Alan Greenblatt is a GOVERNING correspondent.E-mail: email@example.com
Most reports and studies have no impact. But one released just this week has already resulted in a change in state policy.
Human Rights Watch released a report on Tuesday pointing out that prisons in five states use dogs to intimidate prisoners and roust them from their cells. One of the five, Iowa, announced Thursday -- just two days after the report came out -- that it would end the practice and use dogs only in life-threatening situations.
The governor's office concurred with the corrections department's decision. No wonder, after Abu Ghraib. But if Iowa officials were all so quick to recognize and abolish a bad policy, why did they wait to do so until news leaked out through this report?
Jean Basinger, a member of a prisoner advocacy group in Des Moines, tells the Register that she reported the use of dogs to the governor's office nearly a year ago.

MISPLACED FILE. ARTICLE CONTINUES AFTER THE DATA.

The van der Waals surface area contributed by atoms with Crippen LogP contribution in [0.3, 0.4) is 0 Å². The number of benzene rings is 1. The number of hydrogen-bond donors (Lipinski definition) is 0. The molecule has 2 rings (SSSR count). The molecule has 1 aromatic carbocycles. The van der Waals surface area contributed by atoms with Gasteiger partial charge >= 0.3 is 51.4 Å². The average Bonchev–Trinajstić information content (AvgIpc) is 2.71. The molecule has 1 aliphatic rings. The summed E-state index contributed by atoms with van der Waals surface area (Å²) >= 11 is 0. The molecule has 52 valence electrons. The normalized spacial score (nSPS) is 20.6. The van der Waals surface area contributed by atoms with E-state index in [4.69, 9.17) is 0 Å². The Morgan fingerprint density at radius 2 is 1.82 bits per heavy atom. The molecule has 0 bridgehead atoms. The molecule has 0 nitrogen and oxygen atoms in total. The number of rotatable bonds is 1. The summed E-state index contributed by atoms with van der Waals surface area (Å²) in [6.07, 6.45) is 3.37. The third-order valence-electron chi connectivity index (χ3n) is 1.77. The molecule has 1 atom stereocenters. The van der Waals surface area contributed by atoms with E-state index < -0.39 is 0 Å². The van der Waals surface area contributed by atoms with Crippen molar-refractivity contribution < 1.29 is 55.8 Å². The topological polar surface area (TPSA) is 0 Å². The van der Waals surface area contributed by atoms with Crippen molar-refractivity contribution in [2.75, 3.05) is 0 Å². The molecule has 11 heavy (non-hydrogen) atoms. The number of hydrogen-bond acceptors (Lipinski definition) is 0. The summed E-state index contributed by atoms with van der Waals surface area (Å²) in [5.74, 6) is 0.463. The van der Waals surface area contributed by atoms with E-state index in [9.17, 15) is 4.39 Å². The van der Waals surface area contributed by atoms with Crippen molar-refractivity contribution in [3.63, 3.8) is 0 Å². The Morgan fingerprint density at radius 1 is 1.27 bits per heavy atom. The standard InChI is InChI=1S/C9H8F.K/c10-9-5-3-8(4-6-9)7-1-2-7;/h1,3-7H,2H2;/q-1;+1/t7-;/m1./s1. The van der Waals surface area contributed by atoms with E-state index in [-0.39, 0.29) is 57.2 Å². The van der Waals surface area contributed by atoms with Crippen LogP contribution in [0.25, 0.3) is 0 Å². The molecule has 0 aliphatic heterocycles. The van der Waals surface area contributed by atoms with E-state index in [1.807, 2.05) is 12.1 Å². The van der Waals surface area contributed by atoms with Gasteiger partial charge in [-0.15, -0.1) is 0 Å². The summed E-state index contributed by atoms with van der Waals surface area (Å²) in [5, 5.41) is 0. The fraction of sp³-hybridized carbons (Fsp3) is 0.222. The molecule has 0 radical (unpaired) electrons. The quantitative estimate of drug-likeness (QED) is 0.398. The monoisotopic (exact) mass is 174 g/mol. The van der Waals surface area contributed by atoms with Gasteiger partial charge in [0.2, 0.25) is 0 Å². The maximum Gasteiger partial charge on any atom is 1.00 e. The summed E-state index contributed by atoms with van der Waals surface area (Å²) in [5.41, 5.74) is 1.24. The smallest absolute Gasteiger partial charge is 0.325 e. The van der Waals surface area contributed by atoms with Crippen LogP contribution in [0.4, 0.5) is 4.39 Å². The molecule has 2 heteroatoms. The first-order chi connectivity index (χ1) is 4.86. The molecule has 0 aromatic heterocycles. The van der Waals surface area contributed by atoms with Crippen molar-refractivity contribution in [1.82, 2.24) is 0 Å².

"They just said, 'Well, why do you believe prisoners?'" Basinger told the paper.
Sometimes it takes a credible, outside voice to highlight a problem. An outside voice that knows how to get its claims into the media.
Written and compiled by staff writers and editors, GOVERNING View is an on-the-ground, and sometimes behind-the-scenes, look at the topics we're covering in print and online. From notes on what's up in statehouses, county courthouses and city halls, to encounters with people, places and things, GOVERNING View is a window into the side of state and local government you don't always see.